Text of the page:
Two Cleveland County commissioners approved themselves as officers on an account from which millions in federal relief money will be spent in the coming year, sidelining a third commissioner who was left off the account.

At least $55 million in American Rescue Plan Act funds will be allocated as commissioners prioritize how to spend it, The Transcript has reported.

District 1 Rod Cleveland’s name did not appear on Monday’s agenda item designating fellow commissioners chair Darry Stacy and vice chair Harold Haralson as requitions officers on the fund. The fund will have separate requesting officers and receiving officers to manage it.

Requesting officers can make purchase requests off the fund themselves, while Cleveland can do so through a staff member, The Transcript learned after the meeting. Regardless of how purchase orders are created, each one must be approved by the commission during a board meeting.

Stacy told Cleveland he was following a recommendation to have only two commissioners on the account, along with an alternate third person, Denise Ellison, who is executive assistant to all three commissioners.

“I asked our executive assistant that [question] specifically; she said it is two requesting officers and one alternate is typical,” Stacy said.

Cleveland said in the past, it was common to have all three county commissioners as officers on similar fund accounts and asked why it would be different now.

“Just for the reason I stated,” Stacy said. He then offered to have George Mauldin, the county’s emergency management director, as the alternate third party. Cleveland offered no comment.

The motion carried, with Cleveland voting no.

On the opposite end of the fund’s transactions, District 2 Office Manager Dana Jones and Administrative Assistant to commissioners Melissa Nies were appointed as receiving officers.

Cleveland asked why Jones would be appointed to the position when she works outside the commissioners’ office at the courthouse.

“Melissa is within our executive office here and Dana being outside this office, she’s out of the courthouse,” Cleveland said.

Stacy said Jones had the necessary experience to be “backup on that.”

“Well, if you’re talking about experience, I think Christi Morren has more experience in the commissioner’s office,” Cleveland noted. Morren is Cleveland’s office assistant.

Haralson immediately moved to approve the motion to appoint Jones and Nies; it passed unanimously.

Following the meeting, Stacy told The Transcript that having a third party who does not serve on the board of county commissioners as a requesting officer was a “checks and balances” decision.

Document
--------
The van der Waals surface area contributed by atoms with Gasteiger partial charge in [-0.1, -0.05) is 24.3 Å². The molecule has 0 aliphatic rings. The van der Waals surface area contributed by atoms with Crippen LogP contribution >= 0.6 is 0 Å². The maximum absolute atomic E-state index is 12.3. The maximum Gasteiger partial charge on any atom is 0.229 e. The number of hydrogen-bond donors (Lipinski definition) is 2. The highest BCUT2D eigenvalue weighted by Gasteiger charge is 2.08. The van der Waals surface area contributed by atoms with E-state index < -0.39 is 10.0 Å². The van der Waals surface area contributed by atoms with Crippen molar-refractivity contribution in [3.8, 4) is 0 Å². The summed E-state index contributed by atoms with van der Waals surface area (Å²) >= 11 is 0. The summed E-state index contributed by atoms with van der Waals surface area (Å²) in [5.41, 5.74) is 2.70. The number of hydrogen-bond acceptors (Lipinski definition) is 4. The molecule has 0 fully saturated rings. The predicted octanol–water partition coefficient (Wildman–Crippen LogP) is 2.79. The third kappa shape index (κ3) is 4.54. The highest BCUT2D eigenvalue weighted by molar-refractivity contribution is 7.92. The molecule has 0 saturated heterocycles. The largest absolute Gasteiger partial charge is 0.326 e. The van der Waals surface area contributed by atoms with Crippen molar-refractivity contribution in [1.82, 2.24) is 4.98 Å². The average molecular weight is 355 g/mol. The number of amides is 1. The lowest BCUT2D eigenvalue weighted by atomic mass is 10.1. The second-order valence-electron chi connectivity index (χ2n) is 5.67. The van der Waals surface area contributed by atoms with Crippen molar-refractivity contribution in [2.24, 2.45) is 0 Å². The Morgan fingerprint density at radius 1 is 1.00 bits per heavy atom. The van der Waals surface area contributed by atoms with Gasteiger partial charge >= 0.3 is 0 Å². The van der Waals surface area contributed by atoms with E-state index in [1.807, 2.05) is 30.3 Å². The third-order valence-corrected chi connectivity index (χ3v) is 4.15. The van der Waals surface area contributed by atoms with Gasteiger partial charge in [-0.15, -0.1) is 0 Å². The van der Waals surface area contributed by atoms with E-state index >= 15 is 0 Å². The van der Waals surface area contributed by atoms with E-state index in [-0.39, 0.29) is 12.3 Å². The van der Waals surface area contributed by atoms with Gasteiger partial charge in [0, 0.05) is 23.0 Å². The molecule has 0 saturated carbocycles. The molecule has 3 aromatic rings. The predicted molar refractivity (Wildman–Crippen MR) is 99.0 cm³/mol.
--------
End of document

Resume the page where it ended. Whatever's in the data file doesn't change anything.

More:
He further noted that it was not uncommon to appoint the chair and vice chair of the board to such funds. Despite an annual vote to select chair and vice chair designations, Cleveland has not held either distinction since 2018.

Cleveland said the decision doesn’t mean he won’t be able to view the account or make requests of the funds.

“All in all, it’s petty,” Cleveland said. “I can still see the accounts, it’s just that I do not have authorization to go in and create on the computer a PO (purchase order). I don’t create POs — I have staff that does that.”

Cleveland said he questioned appointing Jones, Stacy’s assistant at his District 2 barn, because she did not have as much experience as Morren.

Morren was awarded recognition during the meeting for completing an 80-plus-hour training program, Road Scholar, through the Local Technical Assistance Program. Cleveland completed the course in 2015.

Other business

Commissioners approved a $180 million leased revenue bond for Moore Public Schools. The move makes it easier for the district to access the funds in a timelier manner, Stacy said.

“We do the bonds for them to get the funds immediately to start their projects, otherwise it would be an annual payout,” he said. “This way it is structured to get them the money up front.”

David Floyd of Floyd Law Firm, which practices municipal bond and public finance law, said the firm used the county as a public trust for the school’s bond.

“The county trust will issue the bonds because they’ve got a little bit more ability in how they structure things financially,” he said. “So, a county public trust will issue bonds and the funds will be used by the school to construct the improvements. It’s all school money, not county money. We’re just using their capability as a public trust.”

Mindy Wood covers City Hall news and notable court cases for The Transcript. Reach her at or 416-4420.

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